Though conservatives are more likely to tout this fact than liberals, the truth is virtually every serious liberal believes it to be true to one extent or another. When you hear liberal politicians celebrate diversity as essential to a 21st century economy, they are making a point about culture. When they lament the legacy of slavery and Jim Crow as a partial cause for the various challenges facing the black community, they are making an argument about culture. When they talk about the "culture of corruption" on Wall Street, they're not talking about advances in computerized trading.
In recent years, economists have focused on "intangible capital" -- the wealth of a nation not captured by statistics about such things as industrial production, oil reserves and real estate values.
In 2006, the World Bank issued a study, "Where is the Wealth of Nations?", which found that "natural capital" (croplands, gold deposits, etc.) and "produced capital" (cars, roads, iPads, etc) amount to a small fraction of a nation's wealth.
Researchers concluded that worldwide, "natural capital accounts for 5 percent of total wealth, produced capital for 18 percent and intangible capital 77 percent."
In 2000, the richest country in the world on a per capita basis was Switzerland. But only 1 percent of its riches were attributable to natural resources, making it physically poorer than many Third World countries. All of Switzerland's expensive watches, chocolates and other forms of produced capital added only 15 percent of its wealth. Meanwhile, intangible capital -- its laws, respect for law, industriousness, skills, customs and expectations -- provide 84 percent of Switzerland's wealth.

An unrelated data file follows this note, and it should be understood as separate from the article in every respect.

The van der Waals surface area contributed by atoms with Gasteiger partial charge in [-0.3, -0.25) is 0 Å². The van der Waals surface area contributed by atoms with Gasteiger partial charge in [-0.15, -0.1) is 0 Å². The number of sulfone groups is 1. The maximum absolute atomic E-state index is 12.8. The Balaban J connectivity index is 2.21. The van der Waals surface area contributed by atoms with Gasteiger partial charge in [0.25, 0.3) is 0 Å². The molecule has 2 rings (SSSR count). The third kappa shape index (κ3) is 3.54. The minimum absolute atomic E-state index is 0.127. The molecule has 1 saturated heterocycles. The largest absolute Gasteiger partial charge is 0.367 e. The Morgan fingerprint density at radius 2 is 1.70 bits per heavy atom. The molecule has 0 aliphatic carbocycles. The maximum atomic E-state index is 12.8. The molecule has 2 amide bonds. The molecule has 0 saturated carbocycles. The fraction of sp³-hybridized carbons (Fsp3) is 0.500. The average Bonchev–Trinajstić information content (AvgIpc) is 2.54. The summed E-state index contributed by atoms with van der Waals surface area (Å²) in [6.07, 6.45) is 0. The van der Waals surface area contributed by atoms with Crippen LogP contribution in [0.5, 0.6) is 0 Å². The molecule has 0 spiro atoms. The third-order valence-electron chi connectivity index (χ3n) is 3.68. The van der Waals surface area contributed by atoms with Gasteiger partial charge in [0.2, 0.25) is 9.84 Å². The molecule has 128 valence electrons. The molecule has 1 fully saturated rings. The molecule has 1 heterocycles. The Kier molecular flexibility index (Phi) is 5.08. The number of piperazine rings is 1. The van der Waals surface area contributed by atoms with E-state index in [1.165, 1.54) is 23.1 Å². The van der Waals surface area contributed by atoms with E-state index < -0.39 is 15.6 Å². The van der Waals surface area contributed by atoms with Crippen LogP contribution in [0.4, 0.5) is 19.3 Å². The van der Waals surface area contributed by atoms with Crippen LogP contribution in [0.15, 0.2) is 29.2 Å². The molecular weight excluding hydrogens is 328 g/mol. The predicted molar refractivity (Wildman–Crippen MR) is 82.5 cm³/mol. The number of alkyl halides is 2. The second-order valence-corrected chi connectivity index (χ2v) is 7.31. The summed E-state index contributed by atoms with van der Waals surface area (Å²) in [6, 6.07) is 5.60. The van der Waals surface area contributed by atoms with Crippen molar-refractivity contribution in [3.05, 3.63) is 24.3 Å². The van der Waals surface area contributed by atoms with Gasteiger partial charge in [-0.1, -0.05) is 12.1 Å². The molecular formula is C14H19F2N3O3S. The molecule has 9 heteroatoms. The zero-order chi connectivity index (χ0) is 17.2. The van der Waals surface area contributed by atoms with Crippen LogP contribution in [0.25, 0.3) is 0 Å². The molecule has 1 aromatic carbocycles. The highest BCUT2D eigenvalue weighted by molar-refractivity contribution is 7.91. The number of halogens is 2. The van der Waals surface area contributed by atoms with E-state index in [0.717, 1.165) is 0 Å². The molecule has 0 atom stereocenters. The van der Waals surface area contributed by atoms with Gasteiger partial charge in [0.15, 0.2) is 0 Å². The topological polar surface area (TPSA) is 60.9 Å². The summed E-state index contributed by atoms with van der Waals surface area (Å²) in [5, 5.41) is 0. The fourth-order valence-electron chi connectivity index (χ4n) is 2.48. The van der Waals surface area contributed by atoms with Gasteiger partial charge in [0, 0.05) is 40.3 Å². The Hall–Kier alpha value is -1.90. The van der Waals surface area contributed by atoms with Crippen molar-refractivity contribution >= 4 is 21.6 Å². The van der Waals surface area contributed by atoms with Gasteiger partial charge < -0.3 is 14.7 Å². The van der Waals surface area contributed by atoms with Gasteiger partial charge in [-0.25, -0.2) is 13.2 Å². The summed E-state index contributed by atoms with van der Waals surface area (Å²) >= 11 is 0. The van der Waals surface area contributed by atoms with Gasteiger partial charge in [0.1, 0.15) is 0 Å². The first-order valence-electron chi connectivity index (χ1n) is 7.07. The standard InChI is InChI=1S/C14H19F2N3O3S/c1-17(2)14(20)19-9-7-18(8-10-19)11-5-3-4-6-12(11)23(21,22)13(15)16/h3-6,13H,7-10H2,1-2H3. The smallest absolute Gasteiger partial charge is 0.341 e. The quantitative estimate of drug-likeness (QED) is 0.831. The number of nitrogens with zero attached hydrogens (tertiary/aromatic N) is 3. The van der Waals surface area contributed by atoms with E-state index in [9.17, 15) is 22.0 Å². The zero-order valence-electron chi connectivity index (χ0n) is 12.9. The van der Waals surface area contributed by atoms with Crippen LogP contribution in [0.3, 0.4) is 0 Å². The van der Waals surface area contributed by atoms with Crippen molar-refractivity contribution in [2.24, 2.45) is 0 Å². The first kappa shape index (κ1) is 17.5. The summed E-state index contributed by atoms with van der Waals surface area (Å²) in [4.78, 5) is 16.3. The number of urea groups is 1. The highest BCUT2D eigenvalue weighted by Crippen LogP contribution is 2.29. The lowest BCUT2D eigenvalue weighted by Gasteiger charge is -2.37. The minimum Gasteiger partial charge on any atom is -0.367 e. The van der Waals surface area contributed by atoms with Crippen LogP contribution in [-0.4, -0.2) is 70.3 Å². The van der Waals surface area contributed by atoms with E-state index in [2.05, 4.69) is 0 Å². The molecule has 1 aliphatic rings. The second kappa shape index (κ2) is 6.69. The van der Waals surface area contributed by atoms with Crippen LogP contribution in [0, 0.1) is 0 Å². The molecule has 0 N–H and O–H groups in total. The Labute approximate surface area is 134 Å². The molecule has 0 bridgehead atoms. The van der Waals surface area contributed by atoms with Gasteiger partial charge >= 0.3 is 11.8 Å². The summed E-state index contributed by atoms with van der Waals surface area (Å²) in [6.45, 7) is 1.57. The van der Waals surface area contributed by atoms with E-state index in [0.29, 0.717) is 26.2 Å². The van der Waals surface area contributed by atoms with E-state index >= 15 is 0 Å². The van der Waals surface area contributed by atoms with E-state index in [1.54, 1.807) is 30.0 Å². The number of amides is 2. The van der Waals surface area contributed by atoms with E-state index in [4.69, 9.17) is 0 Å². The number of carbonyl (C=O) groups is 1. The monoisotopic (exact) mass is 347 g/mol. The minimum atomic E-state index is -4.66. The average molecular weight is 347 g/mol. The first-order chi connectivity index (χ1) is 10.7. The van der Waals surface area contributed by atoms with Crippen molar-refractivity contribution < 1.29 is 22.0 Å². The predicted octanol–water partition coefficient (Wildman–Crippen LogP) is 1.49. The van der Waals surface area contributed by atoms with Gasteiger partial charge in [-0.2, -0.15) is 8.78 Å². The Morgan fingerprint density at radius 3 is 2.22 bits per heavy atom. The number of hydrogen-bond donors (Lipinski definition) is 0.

Think of it this way. We all know the saying about giving a man a fish vs. teaching a man to fish. Well, who's richer? A lazy man who doesn't know how to fish with 10 flounders in his fridge, or a fishless but industrious man who knows how to fish?
Now, just because it is a simple truth that culture is incredibly important -- vital -- to economic success, doesn't mean it's a simple phenomenon. Cultures are complex things. Palestinian culture -- such as Arab culture generally, according to the U.N. Report on Arab development -- has many problems, but the causes and remedies of those problems are worth debating, without tired whining about "racism." Cultures can produce prosperity, but cultural changes, often driven by government, can erode prosperity -- just look at Greece and Spain today.
What is clear is the fact that cultural factors are inextricably tied to a productive society. For instance, researchers show that low-skilled Mexican laborers become 10 to 20 times more productive simply by crossing the border into the U.S.
This could have been the basis for an informative and revealing debate between the two campaigns. President Obama, who (outside of education) emphasizes policies tied to tangible capital, has long inveighed against the culture of what he considers excessive capitalism (in his memoirs he describes working in the private sector as serving "behind enemy lines"). Romney argues that the American tradition of free enterprise needs to be renewed.
Rather than get bogged down in the tired "gaffe" storyline, wouldn't it have been better to have both candidates explore this idea more?
Every weekday JewishWorldReview.com publishes what many in the media and Washington consider "must-reading". Sign up for the daily JWR update. It's free. Just click here.
To comment on JWR contributor Jonah Goldberg's column
include "/home/jwreview/public_html/t-ssi/jwr_squaread_300x250.php"; ?>
Jonah Goldberg Archives
© 2006 TMS
Richard Z. Chesnoff
Frank J. Gaffney
Victor Davis Hanson
A. Barton Hinkle
Judge A. Napolitano
Cokie & Steve Roberts
Debra J. Saunders
J. D. Crowe
Ask Doctor K